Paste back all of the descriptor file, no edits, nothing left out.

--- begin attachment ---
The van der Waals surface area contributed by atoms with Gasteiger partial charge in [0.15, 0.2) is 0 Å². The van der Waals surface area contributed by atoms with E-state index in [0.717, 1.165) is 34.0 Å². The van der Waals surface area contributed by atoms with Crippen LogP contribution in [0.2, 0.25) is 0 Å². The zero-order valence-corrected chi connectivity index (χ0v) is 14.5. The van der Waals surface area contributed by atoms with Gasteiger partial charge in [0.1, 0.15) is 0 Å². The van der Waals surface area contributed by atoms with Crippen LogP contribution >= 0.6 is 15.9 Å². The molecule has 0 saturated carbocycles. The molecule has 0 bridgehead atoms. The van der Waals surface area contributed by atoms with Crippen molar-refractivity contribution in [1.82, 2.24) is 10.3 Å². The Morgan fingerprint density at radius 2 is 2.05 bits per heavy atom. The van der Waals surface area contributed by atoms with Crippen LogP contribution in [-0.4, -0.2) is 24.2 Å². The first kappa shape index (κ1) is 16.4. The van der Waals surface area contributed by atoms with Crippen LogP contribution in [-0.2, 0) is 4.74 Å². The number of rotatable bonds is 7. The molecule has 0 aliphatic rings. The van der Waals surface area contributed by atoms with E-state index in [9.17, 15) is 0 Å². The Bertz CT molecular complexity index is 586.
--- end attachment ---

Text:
The van der Waals surface area contributed by atoms with Gasteiger partial charge in [0.15, 0.2) is 0 Å². The van der Waals surface area contributed by atoms with E-state index in [0.717, 1.165) is 34.0 Å². The van der Waals surface area contributed by atoms with Crippen LogP contribution in [0.2, 0.25) is 0 Å². The zero-order valence-corrected chi connectivity index (χ0v) is 14.5. The van der Waals surface area contributed by atoms with Gasteiger partial charge in [0.1, 0.15) is 0 Å². The van der Waals surface area contributed by atoms with Crippen LogP contribution >= 0.6 is 15.9 Å². The molecule has 0 saturated carbocycles. The molecule has 0 bridgehead atoms. The van der Waals surface area contributed by atoms with Crippen molar-refractivity contribution in [1.82, 2.24) is 10.3 Å². The Morgan fingerprint density at radius 2 is 2.05 bits per heavy atom. The van der Waals surface area contributed by atoms with Crippen LogP contribution in [-0.4, -0.2) is 24.2 Å². The first kappa shape index (κ1) is 16.4. The van der Waals surface area contributed by atoms with Crippen LogP contribution in [-0.2, 0) is 4.74 Å². The number of rotatable bonds is 7. The molecule has 0 aliphatic rings. The van der Waals surface area contributed by atoms with E-state index in [9.17, 15) is 0 Å². The Bertz CT molecular complexity index is 586.